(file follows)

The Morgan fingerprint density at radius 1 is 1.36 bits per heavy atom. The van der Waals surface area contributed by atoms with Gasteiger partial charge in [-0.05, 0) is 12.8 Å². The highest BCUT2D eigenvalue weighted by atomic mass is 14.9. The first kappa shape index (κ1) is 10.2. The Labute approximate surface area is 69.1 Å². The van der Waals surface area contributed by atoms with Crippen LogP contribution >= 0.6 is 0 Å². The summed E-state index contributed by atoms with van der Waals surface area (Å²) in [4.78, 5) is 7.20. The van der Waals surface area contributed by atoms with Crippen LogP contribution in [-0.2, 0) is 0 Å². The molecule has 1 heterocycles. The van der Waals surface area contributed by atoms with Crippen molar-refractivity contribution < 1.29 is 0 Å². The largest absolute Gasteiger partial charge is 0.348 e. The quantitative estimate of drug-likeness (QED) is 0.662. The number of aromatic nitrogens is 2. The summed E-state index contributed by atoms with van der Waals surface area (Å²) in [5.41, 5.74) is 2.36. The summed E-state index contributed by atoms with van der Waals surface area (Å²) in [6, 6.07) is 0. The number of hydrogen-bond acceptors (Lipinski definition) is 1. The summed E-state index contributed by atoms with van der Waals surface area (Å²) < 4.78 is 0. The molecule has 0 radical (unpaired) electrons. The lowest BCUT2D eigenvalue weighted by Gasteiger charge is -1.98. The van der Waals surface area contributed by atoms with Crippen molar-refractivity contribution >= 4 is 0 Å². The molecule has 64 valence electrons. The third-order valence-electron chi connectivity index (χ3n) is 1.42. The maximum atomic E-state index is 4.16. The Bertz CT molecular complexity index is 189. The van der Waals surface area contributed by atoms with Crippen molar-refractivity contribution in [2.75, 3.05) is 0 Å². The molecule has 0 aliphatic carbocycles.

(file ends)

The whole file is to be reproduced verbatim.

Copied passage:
The Morgan fingerprint density at radius 1 is 1.36 bits per heavy atom. The van der Waals surface area contributed by atoms with Gasteiger partial charge in [-0.05, 0) is 12.8 Å². The highest BCUT2D eigenvalue weighted by atomic mass is 14.9. The first kappa shape index (κ1) is 10.2. The Labute approximate surface area is 69.1 Å². The van der Waals surface area contributed by atoms with Crippen LogP contribution >= 0.6 is 0 Å². The summed E-state index contributed by atoms with van der Waals surface area (Å²) in [4.78, 5) is 7.20. The van der Waals surface area contributed by atoms with Crippen LogP contribution in [-0.2, 0) is 0 Å². The molecule has 1 heterocycles. The van der Waals surface area contributed by atoms with Crippen molar-refractivity contribution < 1.29 is 0 Å². The largest absolute Gasteiger partial charge is 0.348 e. The quantitative estimate of drug-likeness (QED) is 0.662. The number of aromatic nitrogens is 2. The summed E-state index contributed by atoms with van der Waals surface area (Å²) in [5.41, 5.74) is 2.36. The summed E-state index contributed by atoms with van der Waals surface area (Å²) in [6, 6.07) is 0. The number of hydrogen-bond acceptors (Lipinski definition) is 1. The summed E-state index contributed by atoms with van der Waals surface area (Å²) < 4.78 is 0. The molecule has 0 radical (unpaired) electrons. The lowest BCUT2D eigenvalue weighted by Gasteiger charge is -1.98. The van der Waals surface area contributed by atoms with Crippen molar-refractivity contribution >= 4 is 0 Å². The molecule has 64 valence electrons. The third-order valence-electron chi connectivity index (χ3n) is 1.42. The maximum atomic E-state index is 4.16. The Bertz CT molecular complexity index is 189. The van der Waals surface area contributed by atoms with Crippen molar-refractivity contribution in [2.75, 3.05) is 0 Å². The molecule has 0 aliphatic carbocycles.